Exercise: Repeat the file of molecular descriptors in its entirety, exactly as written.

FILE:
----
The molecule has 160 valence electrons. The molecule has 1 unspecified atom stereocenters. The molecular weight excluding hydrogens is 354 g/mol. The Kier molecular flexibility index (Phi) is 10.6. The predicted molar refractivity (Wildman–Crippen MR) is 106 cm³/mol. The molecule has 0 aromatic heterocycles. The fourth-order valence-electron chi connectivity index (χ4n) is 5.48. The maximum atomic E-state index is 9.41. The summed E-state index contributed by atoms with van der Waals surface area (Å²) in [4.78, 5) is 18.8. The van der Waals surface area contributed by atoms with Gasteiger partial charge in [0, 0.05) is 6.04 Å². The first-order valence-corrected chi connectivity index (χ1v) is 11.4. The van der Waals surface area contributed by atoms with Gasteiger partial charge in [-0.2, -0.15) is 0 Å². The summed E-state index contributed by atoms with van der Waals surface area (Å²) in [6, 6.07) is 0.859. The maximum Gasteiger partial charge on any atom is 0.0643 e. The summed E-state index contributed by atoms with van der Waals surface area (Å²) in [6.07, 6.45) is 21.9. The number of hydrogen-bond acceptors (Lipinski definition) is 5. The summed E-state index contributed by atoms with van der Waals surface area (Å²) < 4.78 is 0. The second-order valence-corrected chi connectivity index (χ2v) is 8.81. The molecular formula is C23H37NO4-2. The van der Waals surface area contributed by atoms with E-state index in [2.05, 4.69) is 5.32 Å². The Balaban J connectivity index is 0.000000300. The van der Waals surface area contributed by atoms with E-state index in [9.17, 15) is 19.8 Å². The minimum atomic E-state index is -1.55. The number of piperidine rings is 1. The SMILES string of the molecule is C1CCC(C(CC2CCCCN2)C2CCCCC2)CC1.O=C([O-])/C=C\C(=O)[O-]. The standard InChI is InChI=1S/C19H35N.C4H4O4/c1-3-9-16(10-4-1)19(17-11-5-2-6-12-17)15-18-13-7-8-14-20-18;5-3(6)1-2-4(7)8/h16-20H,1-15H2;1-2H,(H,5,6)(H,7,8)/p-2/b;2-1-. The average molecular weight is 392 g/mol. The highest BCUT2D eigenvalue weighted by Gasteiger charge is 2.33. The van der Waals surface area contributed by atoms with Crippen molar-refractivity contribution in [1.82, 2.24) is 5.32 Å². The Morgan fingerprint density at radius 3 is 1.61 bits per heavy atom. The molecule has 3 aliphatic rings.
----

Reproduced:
The molecule has 160 valence electrons. The molecule has 1 unspecified atom stereocenters. The molecular weight excluding hydrogens is 354 g/mol. The Kier molecular flexibility index (Phi) is 10.6. The predicted molar refractivity (Wildman–Crippen MR) is 106 cm³/mol. The molecule has 0 aromatic heterocycles. The fourth-order valence-electron chi connectivity index (χ4n) is 5.48. The maximum atomic E-state index is 9.41. The summed E-state index contributed by atoms with van der Waals surface area (Å²) in [4.78, 5) is 18.8. The van der Waals surface area contributed by atoms with Gasteiger partial charge in [0, 0.05) is 6.04 Å². The first-order valence-corrected chi connectivity index (χ1v) is 11.4. The van der Waals surface area contributed by atoms with Gasteiger partial charge in [-0.2, -0.15) is 0 Å². The summed E-state index contributed by atoms with van der Waals surface area (Å²) in [6, 6.07) is 0.859. The maximum Gasteiger partial charge on any atom is 0.0643 e. The summed E-state index contributed by atoms with van der Waals surface area (Å²) in [6.07, 6.45) is 21.9. The number of hydrogen-bond acceptors (Lipinski definition) is 5. The summed E-state index contributed by atoms with van der Waals surface area (Å²) < 4.78 is 0. The second-order valence-corrected chi connectivity index (χ2v) is 8.81. The molecular formula is C23H37NO4-2. The van der Waals surface area contributed by atoms with E-state index in [2.05, 4.69) is 5.32 Å². The Balaban J connectivity index is 0.000000300. The van der Waals surface area contributed by atoms with E-state index in [9.17, 15) is 19.8 Å². The minimum atomic E-state index is -1.55. The number of piperidine rings is 1. The SMILES string of the molecule is C1CCC(C(CC2CCCCN2)C2CCCCC2)CC1.O=C([O-])/C=C\C(=O)[O-]. The standard InChI is InChI=1S/C19H35N.C4H4O4/c1-3-9-16(10-4-1)19(17-11-5-2-6-12-17)15-18-13-7-8-14-20-18;5-3(6)1-2-4(7)8/h16-20H,1-15H2;1-2H,(H,5,6)(H,7,8)/p-2/b;2-1-. The average molecular weight is 392 g/mol. The highest BCUT2D eigenvalue weighted by Gasteiger charge is 2.33. The van der Waals surface area contributed by atoms with Crippen molar-refractivity contribution in [1.82, 2.24) is 5.32 Å². The Morgan fingerprint density at radius 3 is 1.61 bits per heavy atom. The molecule has 3 aliphatic rings.